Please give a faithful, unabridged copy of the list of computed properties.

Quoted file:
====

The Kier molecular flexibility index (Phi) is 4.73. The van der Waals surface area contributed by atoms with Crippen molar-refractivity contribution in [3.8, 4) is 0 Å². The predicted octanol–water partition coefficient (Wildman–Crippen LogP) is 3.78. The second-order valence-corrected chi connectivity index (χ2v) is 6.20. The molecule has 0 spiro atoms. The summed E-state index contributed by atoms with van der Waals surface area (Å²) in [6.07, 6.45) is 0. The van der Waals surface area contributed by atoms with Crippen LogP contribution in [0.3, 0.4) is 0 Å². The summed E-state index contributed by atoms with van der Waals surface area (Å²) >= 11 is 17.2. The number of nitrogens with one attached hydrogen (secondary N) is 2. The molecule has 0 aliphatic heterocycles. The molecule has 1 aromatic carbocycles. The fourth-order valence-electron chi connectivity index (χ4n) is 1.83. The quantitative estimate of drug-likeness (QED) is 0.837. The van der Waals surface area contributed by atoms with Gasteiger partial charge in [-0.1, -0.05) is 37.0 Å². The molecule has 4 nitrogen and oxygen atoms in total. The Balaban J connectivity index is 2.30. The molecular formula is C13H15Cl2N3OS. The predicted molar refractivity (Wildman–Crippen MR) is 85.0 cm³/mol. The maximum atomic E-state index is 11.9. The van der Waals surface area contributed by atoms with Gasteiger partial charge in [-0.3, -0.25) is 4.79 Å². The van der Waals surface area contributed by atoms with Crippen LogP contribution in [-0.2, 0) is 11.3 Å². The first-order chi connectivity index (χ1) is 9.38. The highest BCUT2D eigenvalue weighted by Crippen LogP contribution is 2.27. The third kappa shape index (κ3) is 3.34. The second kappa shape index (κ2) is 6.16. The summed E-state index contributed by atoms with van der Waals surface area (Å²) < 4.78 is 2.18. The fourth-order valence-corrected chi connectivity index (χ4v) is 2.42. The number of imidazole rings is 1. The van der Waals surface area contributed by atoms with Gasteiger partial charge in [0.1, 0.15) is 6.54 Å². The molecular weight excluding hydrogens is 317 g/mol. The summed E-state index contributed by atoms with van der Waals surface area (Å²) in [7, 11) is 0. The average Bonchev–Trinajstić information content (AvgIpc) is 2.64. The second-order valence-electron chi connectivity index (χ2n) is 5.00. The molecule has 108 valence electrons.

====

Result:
The Kier molecular flexibility index (Phi) is 4.73. The van der Waals surface area contributed by atoms with Crippen molar-refractivity contribution in [3.8, 4) is 0 Å². The predicted octanol–water partition coefficient (Wildman–Crippen LogP) is 3.78. The second-order valence-corrected chi connectivity index (χ2v) is 6.20. The molecule has 0 spiro atoms. The summed E-state index contributed by atoms with van der Waals surface area (Å²) in [6.07, 6.45) is 0. The van der Waals surface area contributed by atoms with Crippen LogP contribution in [0.3, 0.4) is 0 Å². The summed E-state index contributed by atoms with van der Waals surface area (Å²) >= 11 is 17.2. The number of nitrogens with one attached hydrogen (secondary N) is 2. The molecule has 0 aliphatic heterocycles. The molecule has 1 aromatic carbocycles. The fourth-order valence-electron chi connectivity index (χ4n) is 1.83. The quantitative estimate of drug-likeness (QED) is 0.837. The van der Waals surface area contributed by atoms with Gasteiger partial charge in [-0.1, -0.05) is 37.0 Å². The molecule has 4 nitrogen and oxygen atoms in total. The Balaban J connectivity index is 2.30. The molecular formula is C13H15Cl2N3OS. The predicted molar refractivity (Wildman–Crippen MR) is 85.0 cm³/mol. The maximum atomic E-state index is 11.9. The van der Waals surface area contributed by atoms with Gasteiger partial charge in [-0.3, -0.25) is 4.79 Å². The van der Waals surface area contributed by atoms with Crippen LogP contribution in [-0.2, 0) is 11.3 Å². The first-order chi connectivity index (χ1) is 9.38. The highest BCUT2D eigenvalue weighted by Crippen LogP contribution is 2.27. The third kappa shape index (κ3) is 3.34. The second kappa shape index (κ2) is 6.16. The summed E-state index contributed by atoms with van der Waals surface area (Å²) < 4.78 is 2.18. The fourth-order valence-corrected chi connectivity index (χ4v) is 2.42. The number of imidazole rings is 1. The van der Waals surface area contributed by atoms with Gasteiger partial charge in [0.1, 0.15) is 6.54 Å². The molecular weight excluding hydrogens is 317 g/mol. The summed E-state index contributed by atoms with van der Waals surface area (Å²) in [7, 11) is 0. The average Bonchev–Trinajstić information content (AvgIpc) is 2.64. The second-order valence-electron chi connectivity index (χ2n) is 5.00. The molecule has 108 valence electrons.